Clinical Trials for Pancreatic Cancer
Information on currently open pancreatic cancer clinical trials can be found by clicking on the links below.
- Cancer Help database
- UK Clinical Trials Gateway
- European Organisation for Research and Treatment of Cancer (European trials)
If you have questions about trials, or inclusion in trials speak to your specialist nurse or oncologist, who will be able to let you know which trials are currently being undertaken in your specialist centre and whether you would be eligible to participate.
What are clinical trials?
Trials are common in medicine and are the means by which knowledge progresses. There are three (clinical) stages a drug (or other treatments) passes through before it becomes available as an accepted treatment. Before a drug can be assessed in a trial there will have been many years of development in research laboratories, the initial results of which suggest that there is a potential theoretical benefit to using the drug in patients.
Phase I trials:
This type of trial is the first time that a drug has been given in humans. It is largely a study of how well the drug is tolerated and what side effects occur. Most drugs have been shown to be safe and well tolerated in animal studies, and the study often starts at a very low dose, and when this is shown to be well tolerated, the dose is increased until the optimal balance between dose and side effects is reached. At this stage there is no evidence that the new drug is better, the same or not as effective as the standard treatments.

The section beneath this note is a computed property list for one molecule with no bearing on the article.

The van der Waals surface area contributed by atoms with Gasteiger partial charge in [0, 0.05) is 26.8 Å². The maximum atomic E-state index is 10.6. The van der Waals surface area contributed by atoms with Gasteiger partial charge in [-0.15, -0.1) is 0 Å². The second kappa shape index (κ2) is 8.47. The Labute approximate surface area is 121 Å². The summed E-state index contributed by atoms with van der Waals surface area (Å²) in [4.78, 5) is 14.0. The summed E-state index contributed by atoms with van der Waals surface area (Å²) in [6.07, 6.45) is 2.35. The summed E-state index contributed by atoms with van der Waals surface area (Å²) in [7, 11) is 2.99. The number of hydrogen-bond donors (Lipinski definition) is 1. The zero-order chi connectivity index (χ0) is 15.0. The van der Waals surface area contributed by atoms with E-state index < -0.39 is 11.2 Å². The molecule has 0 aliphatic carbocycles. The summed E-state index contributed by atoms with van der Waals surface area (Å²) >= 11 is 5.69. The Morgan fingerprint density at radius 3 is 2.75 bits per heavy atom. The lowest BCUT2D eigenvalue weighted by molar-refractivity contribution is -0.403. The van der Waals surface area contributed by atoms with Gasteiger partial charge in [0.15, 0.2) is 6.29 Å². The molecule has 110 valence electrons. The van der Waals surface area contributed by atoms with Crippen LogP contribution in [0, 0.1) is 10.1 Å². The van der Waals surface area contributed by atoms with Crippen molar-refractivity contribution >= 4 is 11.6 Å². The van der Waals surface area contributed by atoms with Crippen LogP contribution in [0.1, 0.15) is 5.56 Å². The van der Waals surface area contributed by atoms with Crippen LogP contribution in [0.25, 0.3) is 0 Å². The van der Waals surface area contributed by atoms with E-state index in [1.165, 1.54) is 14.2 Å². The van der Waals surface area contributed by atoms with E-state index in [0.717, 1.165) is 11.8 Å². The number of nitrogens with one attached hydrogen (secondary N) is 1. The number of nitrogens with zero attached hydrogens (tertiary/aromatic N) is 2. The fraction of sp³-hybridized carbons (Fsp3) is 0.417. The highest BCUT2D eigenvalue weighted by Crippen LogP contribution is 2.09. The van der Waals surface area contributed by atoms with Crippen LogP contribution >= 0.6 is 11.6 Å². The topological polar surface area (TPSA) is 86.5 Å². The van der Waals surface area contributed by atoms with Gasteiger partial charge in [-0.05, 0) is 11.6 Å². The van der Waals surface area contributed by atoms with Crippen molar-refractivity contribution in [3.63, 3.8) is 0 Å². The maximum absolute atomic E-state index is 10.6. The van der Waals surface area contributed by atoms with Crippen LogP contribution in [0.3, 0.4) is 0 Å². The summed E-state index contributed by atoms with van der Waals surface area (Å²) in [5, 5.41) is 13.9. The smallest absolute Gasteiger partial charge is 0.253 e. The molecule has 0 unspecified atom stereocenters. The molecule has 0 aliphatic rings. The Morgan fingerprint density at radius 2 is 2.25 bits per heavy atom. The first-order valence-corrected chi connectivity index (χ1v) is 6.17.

Phase II trials:
This type of trial looks at how effective a drug is at shrinking a tumour, but does not compare if it is more or less effective that standard treatments. These trials often provide additional information on tolerance (side-effects). The aim is to assess the “response rate” and to provide information to ensure that the subsequent phase III trial is designed appropriately and includes sufficient numbers of patients to reach a conclusion whether the new drug is an improvement on the current standard of care.
Phase III trials
These are the most important trials but also the most difficult to run. They often require a very large number of patients (as differences between treatments may be small but significant) and involve many specialist units and even international cooperation. In these trials, treatment is allocated randomly to either what is the current best proven treatment, or to the new drug or combination of drugs. At this stage there is still no evidence that the new drug is better, the same or not as effective as the established treatment. Benefit may be through better disease control or a better side effect profile. At the end of the trial the results are analysed and a conclusion reached which may show no benefit or may result in a change in what is considered best proven treatment.
If you have questions about trials, or inclusion in trials speak to your specialist nurse or oncologist, who will be able to let you know what trials are currently being undertaken in your specialist centre.
How to take part in a clinical trial
Treatment opinions can differ when new (and unproven) treatments are being tested as part of a clinical trial. Most regional pancreatic centres will be involved in research trials, but the clinical trials offered may be different from one centre to another.
You should remember that a trial is being carried out because the benefit of the treatment is unknown (it may be better, the same, or sometimes not as good as the standard treatment). It may be worth asking your medical team if there is a pancreatic cancer clinical trial operating in your specialist unit that you may be eligible for.
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Information Product No. PCA0031v1 | Published: 16/03/2015 | Last Updated: 11/01/2018 | Next Review Due: 16/03/2018